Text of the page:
regards

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Hi Bruce

Looking at a recent used model. Say 2013 oldest, pref a 2014. Budget upto 50k max.

I guess the main choices are

 

Gas/Diesel

Single wheel/Dual (prefer single as it will be easier to drive around when not towing)

 

Have heard that the ride on trucks can be a bit harsh. I have test driven a Ford 250 and Dodge 2500 (both diesel) and found the Dodge was much firmer than the Ford. Not driven a Chevvy yet. And of course this was just the usual 10 minute trip around the block. Nothing serious and not towing.

 

So if anybody has any ideas/thoughts, Pls let me know

Thanks

Mark

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Mark we have 2013 RAM. Love it. Drives better than a car! 5.7 gas. I can't tell you the pros and cons of towing but I do know that there are lots of good deals to be had out there. Dealers can 'modify' prices if you shop around and do your homework. We purchased new from a dealer and paid about 70% of the invoice price. That's a common target price.

PM me if you want some tips on where to get a good deal. I know a Texas dealer who will bend over backwards to move units. I researched a zillion or more deals and found some dealers meant what their ads said while other tried to screw every cent they could out of you.

 

regards

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Single wheel/Dual (prefer single as it will be easier to drive around when not towing)

 

Have heard that the ride on trucks can be a bit harsh. I have test driven a Ford 250 and Dodge 2500 (both diesel) and found the Dodge was much firmer than the Ford. Not driven a Chevvy yet. And of course this was just the usual 10 minute trip around the block. Nothing serious and not towing.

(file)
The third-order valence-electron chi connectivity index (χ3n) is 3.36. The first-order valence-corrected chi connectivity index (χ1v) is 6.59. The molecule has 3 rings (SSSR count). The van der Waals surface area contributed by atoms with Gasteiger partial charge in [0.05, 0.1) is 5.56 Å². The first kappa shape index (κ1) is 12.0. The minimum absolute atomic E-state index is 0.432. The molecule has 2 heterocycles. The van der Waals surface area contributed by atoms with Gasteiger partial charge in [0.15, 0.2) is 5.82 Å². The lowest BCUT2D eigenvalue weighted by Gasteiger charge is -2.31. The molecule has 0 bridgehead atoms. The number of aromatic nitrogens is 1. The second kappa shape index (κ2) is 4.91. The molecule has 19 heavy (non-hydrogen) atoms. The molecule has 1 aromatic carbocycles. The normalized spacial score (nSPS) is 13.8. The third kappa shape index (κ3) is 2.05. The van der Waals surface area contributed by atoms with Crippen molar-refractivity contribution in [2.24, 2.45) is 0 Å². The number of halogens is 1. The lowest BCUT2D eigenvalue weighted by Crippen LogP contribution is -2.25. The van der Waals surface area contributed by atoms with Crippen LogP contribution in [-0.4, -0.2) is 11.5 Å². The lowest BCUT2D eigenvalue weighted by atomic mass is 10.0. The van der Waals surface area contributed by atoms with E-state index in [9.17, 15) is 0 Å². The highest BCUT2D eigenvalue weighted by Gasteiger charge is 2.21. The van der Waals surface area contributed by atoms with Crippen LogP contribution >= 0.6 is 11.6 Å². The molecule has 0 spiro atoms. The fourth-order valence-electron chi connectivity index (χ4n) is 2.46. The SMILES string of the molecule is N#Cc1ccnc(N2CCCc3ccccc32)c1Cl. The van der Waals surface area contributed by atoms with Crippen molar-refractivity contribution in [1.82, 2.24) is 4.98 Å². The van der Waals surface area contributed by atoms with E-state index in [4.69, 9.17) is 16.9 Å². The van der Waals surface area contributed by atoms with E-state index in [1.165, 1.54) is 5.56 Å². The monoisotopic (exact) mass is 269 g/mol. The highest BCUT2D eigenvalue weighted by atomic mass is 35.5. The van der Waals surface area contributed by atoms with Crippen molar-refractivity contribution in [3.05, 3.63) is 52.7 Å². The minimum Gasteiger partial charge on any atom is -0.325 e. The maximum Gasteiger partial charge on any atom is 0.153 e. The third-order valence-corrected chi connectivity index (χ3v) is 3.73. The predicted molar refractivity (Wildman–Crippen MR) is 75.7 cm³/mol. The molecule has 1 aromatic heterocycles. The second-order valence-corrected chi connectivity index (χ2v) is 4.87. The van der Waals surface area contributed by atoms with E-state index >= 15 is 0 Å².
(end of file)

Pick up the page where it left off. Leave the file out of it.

If you are planning on a truck and fifth wheel trailer, you need to know what the trailer will weigh before you select a truck. The towing capacity of the trucks varies widely and it is critical to safe, comfortable handling of the trailer that you plan to tow. With larger trailers you will need a dual wheel truck for better stability when towing, even though they do take more space to park when driving without the RV. You also will probably need to look at the 3500/350 series trucks or larger, unless you plan to buy a pretty small fifth wheel.

 

Diesel trucks in general will tow a large trailer much better than the gasoline powered ones so you should probably be looking at those. By the budget of $50,000 are you meaning for the truck alone, or for the truck and trailer combined?

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I thought that in order to register in TX you need a TX DL? There is another option that will immediately bring lots of responses. Register the vehicles using your TX address but under a Montana LLC. Your UK license is fine. You will not have to pay any sales tax. If you need a CC with a US address simply get your UK CC but use the Escapee address as your mailing address. You may need to get the CC with your UK location and then change it to the USA.

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If you are planning on a truck and fifth wheel trailer, you need to know what the trailer will weigh before you select a truck. The towing capacity of the trucks varies widely and it is critical to safe, comfortable handling of the trailer that you plan to tow.